My first Instructable.

While on holiday in the Canary Islands we were kept informed of the time and temperature by a number of public digital displays. Naturally the temperature was in Centigrade. Fine, except that in spite of the UK going metric, atmospheric temperatures do not mean much to me unless they are in Fahrenheit (it is an age thing, you know!) so I got to thinking how best to convert them. The following was my train of thought.

The formula is, of course :

F = (9/5)C + 32

The problem is the fraction 9/5 until I realised that with a little elementary algebra, this could be transformed into a much simpler form.

Consider

9/5 = 18/10 = (20-2)/10 = 2 + 0.2

Wow ... Eureka!

### Teacher Notes

Teachers! Did you use this instructable in your classroom?

Add a Teacher Note to share how you incorporated it into your lesson.

## Step 1: Examples

So, in order to convert degrees Centigrade to Fahrenheit we have now a new formula:

F = (2C + 0.2C) + 32

... and that we can do in our head! We merely multiply the centigrade number by 2, subtract a tenth of that, and add 32.

Let's try some examples.

Firstly, something that we all know. 100C = 212F

100 x 2 = 200

1/10 = 20 (move the decimal point)

Subtract = 180

+32 = 212F

Let's try another one, 60C

60 x 2 = 120

1/10 = 12 (move the decimal point)

Subtract = 108

+32 = 140F

Or 25C

25 x 2 = 50

1/10 = 5

Subtract = 45

+32 = 77 (see below)

## Step 2: Finally

If you are only interested in an answer to the nearest degree then it is OK to round the tenth part to the nearest degree if it is not a whole number, to ease the mental strain.

i.e. 19C

19 x 2 = 38

1/10 = 4 (rounding 3.8)

Subtract = 34

+32 = 66F (instead of 66.2F)

Now it is your turn. Try 30C, 62C and 1,000C.

Easy, isn't it?

You can always check by entering "XXX Centigrade in Fahrenheit" into Google.

If only it was that easy the other way round.

If you have a mental method for converting degrees F to degrees C then let's hear it.

## 1 Person Made This Project!

### doguzer made it!

## 14 Discussions

10 years ago

Hey, this is a great instructable and is very informative. Just one thing is missing... pictures! It really helps a lot when trying to follow directions so you should consider taking some photographs. Once you do that and leave me a message when you have so that we can publish your work. Thanks! Thanks for the cool instructable and we hope to publish this soon!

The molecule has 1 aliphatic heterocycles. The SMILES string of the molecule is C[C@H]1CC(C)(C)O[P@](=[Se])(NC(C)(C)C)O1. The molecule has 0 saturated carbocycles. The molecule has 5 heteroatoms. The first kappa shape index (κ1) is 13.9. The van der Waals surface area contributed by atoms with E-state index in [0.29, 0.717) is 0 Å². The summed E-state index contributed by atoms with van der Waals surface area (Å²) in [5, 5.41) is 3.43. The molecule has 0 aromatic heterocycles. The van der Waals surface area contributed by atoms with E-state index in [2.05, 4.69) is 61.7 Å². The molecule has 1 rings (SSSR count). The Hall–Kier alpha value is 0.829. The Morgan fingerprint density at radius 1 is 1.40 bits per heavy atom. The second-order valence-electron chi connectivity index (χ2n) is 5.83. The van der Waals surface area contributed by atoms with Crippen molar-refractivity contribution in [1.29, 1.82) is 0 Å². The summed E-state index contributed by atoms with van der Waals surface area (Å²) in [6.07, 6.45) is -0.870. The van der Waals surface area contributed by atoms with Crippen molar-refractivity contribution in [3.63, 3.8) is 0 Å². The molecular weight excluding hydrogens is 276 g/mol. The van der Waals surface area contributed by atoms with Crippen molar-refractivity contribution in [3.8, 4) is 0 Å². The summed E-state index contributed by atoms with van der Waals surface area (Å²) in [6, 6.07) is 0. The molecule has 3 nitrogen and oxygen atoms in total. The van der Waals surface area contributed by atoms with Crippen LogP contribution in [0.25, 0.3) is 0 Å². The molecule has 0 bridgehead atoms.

Reply 5 years ago on Introduction

As an admin you should be obligated to check the validity of such formulations before you give the kudos and publish an instructible like this. This comes up very near the top of a google search for C to F conversion formula, and it is dead wrong. And apparently only one other person bothered to even look at the math.

10 years ago

Hey, this is a great instructable and is very informative. Just one thing is missing... pictures! It really helps a lot when trying to follow directions so you should consider taking some photographs. Once you do that and leave me a message when you have so that we can publish your work. Thanks! Thanks for the cool instructable and we hope to publish this soon!

10 years ago

Hey, this is a great instructable and is very informative. Just one thing is missing... pictures! It really helps a lot when trying to follow directions so you should consider taking some photographs. Once you do that and leave me a message when you have so that we can publish your work. Thanks! Thanks for the cool instructable and we hope to publish this soon!

2 years ago